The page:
By SAODAT ASANOVA–TAYLOR
Capital News Service
LANSING – The number of Michigan school districts with budget deficits grew by five in the last year. Some districts mired in long-term crisis asked for emergency managers but others are making strong efforts to avoid state takeover.
Meanwhile, Gov. Rick Snyder has appointed an emergency manager for Highland Park City Schools following the school board’s failure to balance a budget deficit that increased from $6.6 to $11.3 million in one year.
Snyder said, “Over the last several weeks, I have grown increasingly concerned about the district’s ability to complete the school year without significant assistance and intervention. The welfare of the students attending Highland Park schools is our number-one priority.”
That would make it the second district run under the emergency manager law after Detroit Public Schools.
“The reason school districts have budget deficits vary between districts and all need a unique solution,” said Jan Ellis, press officer for the Department of Education.
Financially troubled districts and their boards are required to develop a deficit elimination plan, Ellis said. “The department ensures that the plans meet all legal requirements and monitors its implementations to eliminate the deficit over time.”
Currently 48 districts face a deficit, up from 43 in 2010-11.
Of 165 districts in deficit at some point over the past 21 years, 79 percent operated in the red for three years or less.
Among districts in the first year of a deficit are Galien Township School District, Bridgeport Spaulding Community School District, Mason County Eastern Schools and Flint Community Schools. Their shortfall ran from about $4,000 to $4 million.
Doug Pratt, public affairs director at the Michigan Education Association (MEA) predicted that number will increase.
“We have been cutting school budgets in the state for a decade, and without appropriate funding districts will fall into deficit, regardless of how well the management is,” he said.
The MEA is the state’s largest union of teachers and school employees.
According to Pratt, a $1 billion cut to public education aid made the problem even worse, and an emergency manager is not the best solution.
“Districts need help but the current emergency manager law goes way too far in stripping employees’ rights such as the ability to void contracts and overrule the decisions of democratically elected officials,” he said.
Several districts with long-term budget deficits made sacrifices to keep employee contracts.
For example, East Detroit Public Schools underwent a significant reduction in state and federal funding in 2010, when a budget deficit reached $8 million.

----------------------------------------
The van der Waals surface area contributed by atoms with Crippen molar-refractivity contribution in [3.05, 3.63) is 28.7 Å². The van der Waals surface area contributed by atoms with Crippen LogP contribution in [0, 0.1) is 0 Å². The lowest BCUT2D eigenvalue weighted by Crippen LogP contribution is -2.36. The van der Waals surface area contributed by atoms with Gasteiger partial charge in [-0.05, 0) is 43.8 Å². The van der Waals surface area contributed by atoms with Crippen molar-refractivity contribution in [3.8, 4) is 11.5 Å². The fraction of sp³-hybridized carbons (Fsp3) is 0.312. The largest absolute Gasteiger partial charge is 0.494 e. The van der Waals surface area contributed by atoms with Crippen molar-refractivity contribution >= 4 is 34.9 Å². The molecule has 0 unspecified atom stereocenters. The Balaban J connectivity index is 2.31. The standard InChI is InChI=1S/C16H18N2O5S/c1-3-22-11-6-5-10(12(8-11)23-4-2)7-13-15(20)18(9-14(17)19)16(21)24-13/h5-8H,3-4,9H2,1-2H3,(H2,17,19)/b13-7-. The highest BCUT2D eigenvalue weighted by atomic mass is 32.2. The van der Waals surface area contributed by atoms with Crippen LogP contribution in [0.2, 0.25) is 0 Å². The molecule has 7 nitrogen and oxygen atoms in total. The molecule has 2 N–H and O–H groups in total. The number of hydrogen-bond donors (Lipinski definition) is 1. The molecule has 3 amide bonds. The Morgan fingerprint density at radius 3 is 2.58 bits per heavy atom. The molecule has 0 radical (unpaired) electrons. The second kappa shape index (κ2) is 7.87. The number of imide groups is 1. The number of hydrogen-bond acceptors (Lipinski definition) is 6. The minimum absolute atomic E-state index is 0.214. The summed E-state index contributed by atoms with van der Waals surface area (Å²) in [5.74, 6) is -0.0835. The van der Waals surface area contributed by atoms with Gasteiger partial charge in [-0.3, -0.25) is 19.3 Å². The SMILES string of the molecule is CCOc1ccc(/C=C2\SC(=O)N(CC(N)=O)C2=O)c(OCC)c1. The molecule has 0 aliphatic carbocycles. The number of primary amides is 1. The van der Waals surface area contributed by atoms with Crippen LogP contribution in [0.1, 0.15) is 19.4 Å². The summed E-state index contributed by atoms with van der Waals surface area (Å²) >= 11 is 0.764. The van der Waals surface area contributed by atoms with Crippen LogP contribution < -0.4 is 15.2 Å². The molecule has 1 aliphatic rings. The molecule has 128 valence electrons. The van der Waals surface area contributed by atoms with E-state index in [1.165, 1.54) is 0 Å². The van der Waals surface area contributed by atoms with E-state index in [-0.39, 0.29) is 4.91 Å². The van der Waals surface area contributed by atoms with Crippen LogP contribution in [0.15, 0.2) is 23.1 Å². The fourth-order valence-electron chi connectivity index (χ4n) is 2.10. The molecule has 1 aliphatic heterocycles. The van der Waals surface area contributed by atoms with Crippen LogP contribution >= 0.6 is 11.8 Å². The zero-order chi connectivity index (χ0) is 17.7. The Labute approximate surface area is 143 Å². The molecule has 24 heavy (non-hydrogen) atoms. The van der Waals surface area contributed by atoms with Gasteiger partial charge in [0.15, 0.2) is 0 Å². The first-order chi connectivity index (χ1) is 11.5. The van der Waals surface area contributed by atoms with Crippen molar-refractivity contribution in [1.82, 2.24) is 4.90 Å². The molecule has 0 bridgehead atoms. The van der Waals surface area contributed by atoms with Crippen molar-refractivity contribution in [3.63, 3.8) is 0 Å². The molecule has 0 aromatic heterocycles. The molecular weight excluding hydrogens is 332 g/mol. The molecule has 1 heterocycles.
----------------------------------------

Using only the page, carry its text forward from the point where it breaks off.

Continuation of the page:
According to Superintendant Joanne Lelekatch, it is essential for the district to keep its employees.
“We closed buildings, reconfigured our elementary grade alignment, negotiated a 10 percent wage reduction from all bargaining groups, and employees also contribute 20 percent to their health care,” she said.
The Education Department approved the district’s deficit elimination plan that projects a balanced budget by 2014.
The Pontiac School District is also committed to keeping up quality education, said Erica Donerson, its communication supervisor.
“The district must cut its expenses while minimizing the impact on students and staff. Our top priority is to provide quality education and we have to keep our teachers to reach our goals,” she said.
According to Pontiac’s budget calculations for 2011-12, the deficit should be reduced from $26 to $15 million. Primary cuts include vendor contracts and administrative costs.
“Parents and local residents are strong supporters of the district,” she said. “They are involved in school fundraising, provide donations and pledge to assist us in anything they can as we deal with our budget deficit.”
According to the Education Department, the number of districts that have reduced their deficit doubled from eight to 16 in last two years.
Meanwhile, districts with small budget deficits around 5 percent are also concerned about their future and staff benefits.
The Vanderbilt Area School District in Otsego County outsourced public services to private companies, said Patti Kenyon, its business manager.
“We have to allocate some money to the state unemployment fund but hopefully will eliminate the deficit in the coming years and maintain jobs and employees benefits,” Kenyon said.
According to MEA’s Pratt, collective bargaining is the best way to work collaboratively and solve problems with deficits.
“We assist our members in working closely with the school district – and the emergency manager, where one exists – to make decisions to adjust the way we fund schools for the sake of our kids,” he said.
However, Michael Van Beek, an education expert at the Mackinac Center for Public Policy in Midland, said unionization causes fiscal constraints and lowers fiscal flexibility for the schools.
The center is a free – market oriented think tank.
“In order to reduce costs, school districts must revise their union contracts, as 85 percent of their costs are dictating by these agreements,” Van Beek said.
© 2012, Capital News Service, Michigan State University School of Journalism. Nonmembers cannot reproduce CNS articles without written permission.
By SAODAT ASANOVA–TAYLOR